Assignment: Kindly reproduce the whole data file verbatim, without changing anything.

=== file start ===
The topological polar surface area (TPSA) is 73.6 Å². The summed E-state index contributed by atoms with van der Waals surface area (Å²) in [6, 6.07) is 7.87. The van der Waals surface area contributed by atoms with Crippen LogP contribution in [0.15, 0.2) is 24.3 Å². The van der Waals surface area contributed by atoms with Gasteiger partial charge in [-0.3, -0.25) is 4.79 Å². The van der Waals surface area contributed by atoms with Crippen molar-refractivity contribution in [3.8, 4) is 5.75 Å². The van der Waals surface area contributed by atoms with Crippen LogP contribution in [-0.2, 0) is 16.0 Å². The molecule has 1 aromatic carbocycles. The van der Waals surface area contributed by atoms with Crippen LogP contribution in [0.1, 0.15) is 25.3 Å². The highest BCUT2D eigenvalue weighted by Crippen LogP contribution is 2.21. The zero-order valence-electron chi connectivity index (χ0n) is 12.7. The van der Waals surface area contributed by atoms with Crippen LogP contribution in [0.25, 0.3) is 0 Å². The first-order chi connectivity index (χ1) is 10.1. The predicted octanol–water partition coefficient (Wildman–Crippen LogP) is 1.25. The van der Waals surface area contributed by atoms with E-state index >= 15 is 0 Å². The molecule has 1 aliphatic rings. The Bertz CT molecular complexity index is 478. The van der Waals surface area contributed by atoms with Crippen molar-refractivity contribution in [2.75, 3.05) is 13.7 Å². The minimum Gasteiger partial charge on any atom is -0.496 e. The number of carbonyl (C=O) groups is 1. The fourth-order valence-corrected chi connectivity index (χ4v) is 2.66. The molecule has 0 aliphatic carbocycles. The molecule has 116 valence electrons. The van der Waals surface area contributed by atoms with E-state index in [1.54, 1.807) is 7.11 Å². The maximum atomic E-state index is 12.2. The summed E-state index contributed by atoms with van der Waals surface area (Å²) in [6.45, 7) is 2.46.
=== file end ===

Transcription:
The topological polar surface area (TPSA) is 73.6 Å². The summed E-state index contributed by atoms with van der Waals surface area (Å²) in [6, 6.07) is 7.87. The van der Waals surface area contributed by atoms with Crippen LogP contribution in [0.15, 0.2) is 24.3 Å². The van der Waals surface area contributed by atoms with Gasteiger partial charge in [-0.3, -0.25) is 4.79 Å². The van der Waals surface area contributed by atoms with Crippen molar-refractivity contribution in [3.8, 4) is 5.75 Å². The van der Waals surface area contributed by atoms with Crippen LogP contribution in [-0.2, 0) is 16.0 Å². The molecule has 1 aromatic carbocycles. The van der Waals surface area contributed by atoms with Crippen LogP contribution in [0.1, 0.15) is 25.3 Å². The highest BCUT2D eigenvalue weighted by Crippen LogP contribution is 2.21. The zero-order valence-electron chi connectivity index (χ0n) is 12.7. The van der Waals surface area contributed by atoms with Crippen LogP contribution in [0.25, 0.3) is 0 Å². The first-order chi connectivity index (χ1) is 10.1. The predicted octanol–water partition coefficient (Wildman–Crippen LogP) is 1.25. The van der Waals surface area contributed by atoms with E-state index >= 15 is 0 Å². The molecule has 1 aliphatic rings. The Bertz CT molecular complexity index is 478. The van der Waals surface area contributed by atoms with Crippen molar-refractivity contribution in [2.75, 3.05) is 13.7 Å². The minimum Gasteiger partial charge on any atom is -0.496 e. The number of carbonyl (C=O) groups is 1. The fourth-order valence-corrected chi connectivity index (χ4v) is 2.66. The molecule has 0 aliphatic carbocycles. The molecule has 116 valence electrons. The van der Waals surface area contributed by atoms with E-state index in [1.54, 1.807) is 7.11 Å². The maximum atomic E-state index is 12.2. The summed E-state index contributed by atoms with van der Waals surface area (Å²) in [6.45, 7) is 2.46.